Here is a poem for the Feast of the Annunciation. Those of you who know me will know that I work a lot with poetry and visual art around the Annunciation. The beauty of poetry is that, rather than analysing the mysterious moment of annunciation with a logical, systematising approach, it can walk in sideways to just one small question. And one of the questions that has washed around the Annunciation since #MeToo is whether Mary had a choice. There are several poems that deal with this–Noel Rowe’s Magnificat is one, another is Edwin Muir’s The Angel and the Girl are Met. But today, for the Feast of the Annunciation, I am reading Denise Levertov.
I love this grand, bold statement that Mary was not fearful, not coerced, not a slender little pushover of a woman, not a mere ‘vessel’, but a strong, courageous woman whose power to make decisions and set the tone changed the world.
‘Hail, space for the uncontained God’
From the Agathistos Hymn, Greece, VIc
We know the scene: the room, variously furnished,
almost always a lectern, a book; always
the tall lily.
Arrived on solemn grandeur of great wings,
the angelic ambassador, standing or hovering,
whom she acknowledges, a guest.
But we are told of meek obedience. No one mentions
The engendering Spirit
did not enter her without consent.
She was free
to accept or to refuse, choice
integral to humanness.
Aren’t there annunciations
of one sort or another
in most lives?
undertake great destinies,
enact them in sullen pride,
when roads of light and storm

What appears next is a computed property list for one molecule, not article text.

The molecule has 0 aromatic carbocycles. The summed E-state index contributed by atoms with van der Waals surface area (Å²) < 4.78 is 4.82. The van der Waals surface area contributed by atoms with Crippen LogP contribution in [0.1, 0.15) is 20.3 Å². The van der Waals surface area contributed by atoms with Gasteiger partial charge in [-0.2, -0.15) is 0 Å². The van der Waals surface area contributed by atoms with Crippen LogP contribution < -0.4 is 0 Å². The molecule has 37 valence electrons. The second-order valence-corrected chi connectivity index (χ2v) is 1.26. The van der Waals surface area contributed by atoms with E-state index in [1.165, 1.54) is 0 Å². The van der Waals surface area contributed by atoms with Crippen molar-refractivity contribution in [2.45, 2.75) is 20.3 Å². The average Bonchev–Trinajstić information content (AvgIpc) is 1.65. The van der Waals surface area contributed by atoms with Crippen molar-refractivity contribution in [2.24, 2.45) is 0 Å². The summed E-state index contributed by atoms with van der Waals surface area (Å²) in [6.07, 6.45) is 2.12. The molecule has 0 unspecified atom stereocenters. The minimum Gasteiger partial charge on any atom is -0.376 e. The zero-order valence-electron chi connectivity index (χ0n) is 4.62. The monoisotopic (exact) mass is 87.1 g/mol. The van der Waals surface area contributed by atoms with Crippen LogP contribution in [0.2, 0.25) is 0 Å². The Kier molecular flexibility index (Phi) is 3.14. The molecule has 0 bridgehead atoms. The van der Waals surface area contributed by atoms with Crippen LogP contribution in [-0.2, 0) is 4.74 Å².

open from darkness in a man or woman,
are turned away from
in dread, in a wave of weakness, in despair
and with relief.
Ordinary lives continue.
God does not smite them.
But the gates close, the pathway vanishes.
She had been a child who played, ate, slept
like any other child–but unlike others,
wept only for pity, laughed
in joy not triumph.
Compassion and intelligence
fused in her, indivisible.
Called to a destiny more momentous
than any in all of Time,
she did not quail,
a simple, ‘How can this be?’
and gravely, courteously,
took to heart the angel’s reply,
the astounding ministry she was offered:
to bear in her womb
Infinite weight and lightness; to carry
in hidden, finite inwardness,
nine months of Eternity; to contain
in slender vase of being,
the sum of power–
in narrow flesh,
the sum of light.
Then bring to birth,
push out into air, a Man-child
needing, like any other,
milk and love–
but who was God.
This was the moment no one speaks of,
when she could still refuse.
A breath unbreathed,
She did not cry, ‘I cannot. I am not worthy,’
Nor, ‘I have not the strength.’
She did not submit with gritted teeth,
Bravest of all humans,
consent illumined her.
The room filled with its light,
the lily glowed in it,
and the iridescent wings.
opened her utterly.
from A Door in the Hive [New Directions, 1989]